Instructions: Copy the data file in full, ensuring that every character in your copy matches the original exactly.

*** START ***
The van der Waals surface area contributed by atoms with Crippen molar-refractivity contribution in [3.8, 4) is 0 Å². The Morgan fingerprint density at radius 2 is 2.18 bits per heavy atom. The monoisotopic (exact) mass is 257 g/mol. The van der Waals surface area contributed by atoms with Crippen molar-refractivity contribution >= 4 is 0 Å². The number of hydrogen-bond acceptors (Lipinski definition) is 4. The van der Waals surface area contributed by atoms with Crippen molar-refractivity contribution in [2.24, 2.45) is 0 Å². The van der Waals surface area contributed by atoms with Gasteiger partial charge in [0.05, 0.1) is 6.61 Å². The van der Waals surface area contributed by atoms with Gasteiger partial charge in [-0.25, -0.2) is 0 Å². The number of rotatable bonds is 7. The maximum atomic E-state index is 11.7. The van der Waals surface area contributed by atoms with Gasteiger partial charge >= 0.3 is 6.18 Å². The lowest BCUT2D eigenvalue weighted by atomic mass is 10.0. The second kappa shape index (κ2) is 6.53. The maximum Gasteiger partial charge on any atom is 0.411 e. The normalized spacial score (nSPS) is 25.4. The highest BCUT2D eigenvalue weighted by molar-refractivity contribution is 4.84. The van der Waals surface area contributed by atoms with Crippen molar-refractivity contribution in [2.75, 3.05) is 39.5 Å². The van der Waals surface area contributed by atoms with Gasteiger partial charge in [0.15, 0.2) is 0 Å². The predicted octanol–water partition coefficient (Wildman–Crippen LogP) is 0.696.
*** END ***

The van der Waals surface area contributed by atoms with Crippen molar-refractivity contribution in [3.8, 4) is 0 Å². The Morgan fingerprint density at radius 2 is 2.18 bits per heavy atom. The monoisotopic (exact) mass is 257 g/mol. The van der Waals surface area contributed by atoms with Crippen molar-refractivity contribution >= 4 is 0 Å². The number of hydrogen-bond acceptors (Lipinski definition) is 4. The van der Waals surface area contributed by atoms with Crippen molar-refractivity contribution in [2.24, 2.45) is 0 Å². The van der Waals surface area contributed by atoms with Gasteiger partial charge in [0.05, 0.1) is 6.61 Å². The van der Waals surface area contributed by atoms with Gasteiger partial charge in [-0.25, -0.2) is 0 Å². The number of rotatable bonds is 7. The maximum atomic E-state index is 11.7. The van der Waals surface area contributed by atoms with Gasteiger partial charge >= 0.3 is 6.18 Å². The lowest BCUT2D eigenvalue weighted by atomic mass is 10.0. The second kappa shape index (κ2) is 6.53. The maximum Gasteiger partial charge on any atom is 0.411 e. The normalized spacial score (nSPS) is 25.4. The highest BCUT2D eigenvalue weighted by molar-refractivity contribution is 4.84. The van der Waals surface area contributed by atoms with Crippen molar-refractivity contribution in [2.75, 3.05) is 39.5 Å². The van der Waals surface area contributed by atoms with Gasteiger partial charge in [0.15, 0.2) is 0 Å². The predicted octanol–water partition coefficient (Wildman–Crippen LogP) is 0.696.